3. Is the metal in the bridge a cosmetic problem?
Yes. The metal will darken the adjacent teeth. This is why dentists are moving toward metal-free Maryland bridges.

I’m guessing that your current dentist should have no problem making a flipper partial that will work for your daughter. If you run into any trouble, get back with me and I’ll refer you to someone who can do this right.

– Dr. Hall

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About David A. Hall

Dr. David Hall was one of the first 40 accredited cosmetic dentists in the world. He practiced cosmetic dentistry in Iowa, and in 1990 earned his accreditation with the American Academy of Cosmetic Dentistry. He is now president of Infinity Dental Web, a company in Mesa, Arizona that does complete Internet marketing for dentists.

January 18, 2016

Can you bond a Maryland Bridge to porcelain crowns?

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Dr. Hall,
Can you place a Maryland bridge between 2 teeth that are porcelain crowns on implants?
On my upper right, I’ve been missing my first molar and my first premolar. There was another tooth between them, but that’s going to have to be extracted. Can my dentist just put a Maryland bridge in there and attach it to the teeth on implants on either side?
Thanks

Ed G

Ed,
The simple answer is that yes, you can attach a Maryland bridge to existing porcelain crowns, but it’s very tricky and questionable whether it would hold up over time.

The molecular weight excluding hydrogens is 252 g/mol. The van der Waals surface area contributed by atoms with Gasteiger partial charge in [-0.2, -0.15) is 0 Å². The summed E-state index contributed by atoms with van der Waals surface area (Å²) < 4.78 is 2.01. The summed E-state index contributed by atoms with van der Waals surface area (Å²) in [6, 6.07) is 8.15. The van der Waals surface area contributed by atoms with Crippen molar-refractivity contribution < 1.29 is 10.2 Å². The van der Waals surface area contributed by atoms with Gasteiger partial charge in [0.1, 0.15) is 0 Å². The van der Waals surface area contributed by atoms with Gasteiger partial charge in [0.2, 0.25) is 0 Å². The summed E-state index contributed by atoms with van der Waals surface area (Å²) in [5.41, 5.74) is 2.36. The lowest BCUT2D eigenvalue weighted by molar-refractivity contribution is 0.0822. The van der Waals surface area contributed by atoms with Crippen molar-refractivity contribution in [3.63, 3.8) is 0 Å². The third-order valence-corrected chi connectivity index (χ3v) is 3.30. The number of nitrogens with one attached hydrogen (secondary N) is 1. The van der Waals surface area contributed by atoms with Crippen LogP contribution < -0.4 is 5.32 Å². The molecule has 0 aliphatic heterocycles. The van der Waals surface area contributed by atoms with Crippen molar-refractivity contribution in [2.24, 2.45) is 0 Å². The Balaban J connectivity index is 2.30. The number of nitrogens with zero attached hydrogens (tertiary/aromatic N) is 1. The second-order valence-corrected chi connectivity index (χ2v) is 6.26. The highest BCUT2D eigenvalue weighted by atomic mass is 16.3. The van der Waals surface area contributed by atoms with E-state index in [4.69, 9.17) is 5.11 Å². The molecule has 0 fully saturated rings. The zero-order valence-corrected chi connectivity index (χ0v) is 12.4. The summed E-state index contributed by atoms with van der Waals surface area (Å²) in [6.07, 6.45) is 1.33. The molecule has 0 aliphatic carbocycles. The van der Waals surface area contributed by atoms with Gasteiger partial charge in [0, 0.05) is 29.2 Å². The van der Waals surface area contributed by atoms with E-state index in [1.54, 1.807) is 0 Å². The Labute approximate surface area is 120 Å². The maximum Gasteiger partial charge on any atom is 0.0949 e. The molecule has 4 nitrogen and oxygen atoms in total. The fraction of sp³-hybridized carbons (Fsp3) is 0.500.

Maryland bridge diagram

Diagram of a Maryland bridge

Many dentists have problems with Maryland bridges, resulting in a short lifespan for the bridge. They seem really simple to place—grind the adjacent teeth a little to make space for the metal framework, and then just bond it on. But it’s not quite that simple. There should be certain grooves placed in the preparation to resist the forces that will occur. Otherwise it is very easy to dislodge a Maryland bridge.

And you have the added complication of having porcelain crowns on the adjacent teeth. The ideal is to bond the metal wings of the Maryland bridge to enamel. That gives the strongest bond. Bonding the bridge to porcelain is inherently weaker, even if it’s done right. And very few dentists know how to bond to porcelain.

Then there is the additional complication of having to prepare the teeth with the porcelain crowns so that they have the proper grooves, with retention and resistance form that will help keep the bridge from coming loose. Placing proper grooves could cause the groove preparations to go through the porcelain entirely and reach the underlying metal. Now, instead of bonding to porcelain, the dentist needs to bond to metal, which is more difficult still.

So yes, it can be done. But it’s a high-risk, difficult procedure.

The ideal would be if the dentist would anticipate this possibility back when the original implants were placed. Knowing there is one natural tooth left between the implants, the dentist should be anticipating that at some point in the future the patient could lose that tooth. Then the implants for the missing teeth should be placed so that the abutments end up parallel and then use a screw-retained crown. When the tooth in between is lost, the dentist would simply unscrew the adjacent crowns and replace them with a bridge.

Another solution would be to place a third implant in the missing space, assuming there is enough space in the bone to accommodate a third implant.
– Dr. Hall

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About David A. Hall

Dr. David Hall was one of the first 40 accredited cosmetic dentists in the world. He practiced cosmetic dentistry in Iowa, and in 1990 earned his accreditation with the American Academy of Cosmetic Dentistry. He is now president of Infinity Dental Web, a company in Mesa, Arizona that does complete Internet marketing for dentists.